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MOLYBDENITE

Overview:Molybdenite is a very soft metallic mineral. It can be easily confused with graphite, but not with many other minerals. Graphite is a darker black-silver color and a black-gray to brown-gray streak, whereas molybdenite has a bluish-silver color and streak.

The atomic structure consists of a sheet of molybdenum atoms sandwiched between sheets of sulphur atoms. The Mo-S bonds are strong, but the interaction between the sulfur atoms at the top and bottom of separate sandwich-like tri-layers is weak, resulting in easy slippage as well as cleavage planes.

Molybdenite crystals have the same hexagonal symmetry as those of tungstenite (tungsten disulfide). Both have layered structures and similar physical properties; the chief difference is the higher specific gravity of tungstenite.

Physical Properties:

Molybdenite

Molybdenite Birthstone

Crystal System
Hexagonal
Chemistry
MoS2, Molybdenum sulphide
Hardness
1-1.5
Source
USA, Russia, England, Canada, Sweden, Australia
Chakra
Third eye
Number
7

Sign of Molybdenite:Scorpio

Usage:

Jaw pain, teeth, circulation, oxygenation, immune system. The presence of the radioactive isotope rhenium-187 and its daughter isotope osmium-187 provides a useful geochronologic dating technique.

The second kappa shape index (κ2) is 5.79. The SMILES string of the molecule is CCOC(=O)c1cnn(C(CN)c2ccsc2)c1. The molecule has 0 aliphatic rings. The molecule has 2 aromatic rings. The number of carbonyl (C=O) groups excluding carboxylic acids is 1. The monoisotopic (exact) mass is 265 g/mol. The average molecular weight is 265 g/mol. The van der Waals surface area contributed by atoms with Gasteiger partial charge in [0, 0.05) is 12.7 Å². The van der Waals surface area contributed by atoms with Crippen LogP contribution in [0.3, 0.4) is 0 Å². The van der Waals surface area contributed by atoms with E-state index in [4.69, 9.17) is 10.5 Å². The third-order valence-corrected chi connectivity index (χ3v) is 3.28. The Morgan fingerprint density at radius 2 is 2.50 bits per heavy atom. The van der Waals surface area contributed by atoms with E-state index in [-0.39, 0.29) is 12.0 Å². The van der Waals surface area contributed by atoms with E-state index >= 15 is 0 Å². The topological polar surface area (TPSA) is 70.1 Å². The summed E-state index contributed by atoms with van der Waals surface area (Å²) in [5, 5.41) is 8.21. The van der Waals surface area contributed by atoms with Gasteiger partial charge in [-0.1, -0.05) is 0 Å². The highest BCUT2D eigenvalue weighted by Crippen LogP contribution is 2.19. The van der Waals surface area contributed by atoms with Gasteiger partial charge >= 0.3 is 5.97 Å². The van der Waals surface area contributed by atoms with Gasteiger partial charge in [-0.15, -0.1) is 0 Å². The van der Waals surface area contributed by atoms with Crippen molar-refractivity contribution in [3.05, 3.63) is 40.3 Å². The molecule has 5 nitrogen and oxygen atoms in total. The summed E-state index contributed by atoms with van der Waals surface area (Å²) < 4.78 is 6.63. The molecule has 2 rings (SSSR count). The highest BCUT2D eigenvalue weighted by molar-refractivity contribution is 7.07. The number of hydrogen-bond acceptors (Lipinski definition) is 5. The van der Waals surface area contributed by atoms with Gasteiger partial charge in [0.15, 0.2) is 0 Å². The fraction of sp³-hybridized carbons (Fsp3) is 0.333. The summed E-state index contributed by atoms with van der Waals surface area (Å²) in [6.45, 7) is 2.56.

Legend:

The name Molybdenite comes from the Greek word Molybdos, meaning lead. Known as the dreamerís stone, it integrates the everyday self with the higher self and facilitates spiritual expansion. If you need a healing dream, place Molybdenite under your pillow. Repairing and replenishing the subtle bodies, this stone operates exceptionally well at a mental level. It has a powerful electrical charge that continually recharges and rebalances the body when in its field. Molybdenite eliminates mercury toxicity from the body, and harmonizes mercury fillings to a more beneficial vibration. It is reputed to facilitate intergalactic contact.

Occurrence: Important deposits include the disseminated porphyry molybdenum deposits at Questa, New Mexico and the Henderson and Climax mines in Colorado. Molybdenite also occurs in porphyry copper deposits of Arizona, Utah, and Mexico.